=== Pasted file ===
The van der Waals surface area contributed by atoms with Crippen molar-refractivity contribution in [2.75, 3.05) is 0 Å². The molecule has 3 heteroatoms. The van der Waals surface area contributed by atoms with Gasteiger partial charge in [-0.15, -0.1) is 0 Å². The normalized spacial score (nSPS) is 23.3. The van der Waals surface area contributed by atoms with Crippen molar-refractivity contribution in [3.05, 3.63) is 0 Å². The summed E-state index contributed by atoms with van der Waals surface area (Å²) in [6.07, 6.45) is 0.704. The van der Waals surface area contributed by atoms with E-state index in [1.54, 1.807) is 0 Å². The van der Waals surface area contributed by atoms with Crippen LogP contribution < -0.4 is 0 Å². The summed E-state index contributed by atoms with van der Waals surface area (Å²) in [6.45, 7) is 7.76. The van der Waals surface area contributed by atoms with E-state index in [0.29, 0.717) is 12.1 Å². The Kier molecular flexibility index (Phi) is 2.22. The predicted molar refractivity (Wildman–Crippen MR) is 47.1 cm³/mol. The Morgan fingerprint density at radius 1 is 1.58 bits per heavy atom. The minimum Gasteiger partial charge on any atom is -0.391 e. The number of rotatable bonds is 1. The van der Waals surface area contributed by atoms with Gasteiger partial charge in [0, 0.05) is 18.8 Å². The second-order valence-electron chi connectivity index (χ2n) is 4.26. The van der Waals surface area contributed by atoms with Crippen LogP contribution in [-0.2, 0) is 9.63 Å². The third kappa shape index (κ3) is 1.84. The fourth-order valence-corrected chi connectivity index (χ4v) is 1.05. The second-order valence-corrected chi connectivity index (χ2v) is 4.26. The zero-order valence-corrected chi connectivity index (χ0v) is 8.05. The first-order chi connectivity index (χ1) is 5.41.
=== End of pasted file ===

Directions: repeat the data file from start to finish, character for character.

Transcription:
The van der Waals surface area contributed by atoms with Crippen molar-refractivity contribution in [2.75, 3.05) is 0 Å². The molecule has 3 heteroatoms. The van der Waals surface area contributed by atoms with Gasteiger partial charge in [-0.15, -0.1) is 0 Å². The normalized spacial score (nSPS) is 23.3. The van der Waals surface area contributed by atoms with Crippen molar-refractivity contribution in [3.05, 3.63) is 0 Å². The summed E-state index contributed by atoms with van der Waals surface area (Å²) in [6.07, 6.45) is 0.704. The van der Waals surface area contributed by atoms with E-state index in [1.54, 1.807) is 0 Å². The van der Waals surface area contributed by atoms with Crippen LogP contribution < -0.4 is 0 Å². The summed E-state index contributed by atoms with van der Waals surface area (Å²) in [6.45, 7) is 7.76. The van der Waals surface area contributed by atoms with E-state index in [0.29, 0.717) is 12.1 Å². The Kier molecular flexibility index (Phi) is 2.22. The predicted molar refractivity (Wildman–Crippen MR) is 47.1 cm³/mol. The Morgan fingerprint density at radius 1 is 1.58 bits per heavy atom. The minimum Gasteiger partial charge on any atom is -0.391 e. The number of rotatable bonds is 1. The van der Waals surface area contributed by atoms with Gasteiger partial charge in [0, 0.05) is 18.8 Å². The second-order valence-electron chi connectivity index (χ2n) is 4.26. The van der Waals surface area contributed by atoms with Crippen LogP contribution in [-0.2, 0) is 9.63 Å². The third kappa shape index (κ3) is 1.84. The fourth-order valence-corrected chi connectivity index (χ4v) is 1.05. The second-order valence-corrected chi connectivity index (χ2v) is 4.26. The zero-order valence-corrected chi connectivity index (χ0v) is 8.05. The first-order chi connectivity index (χ1) is 5.41.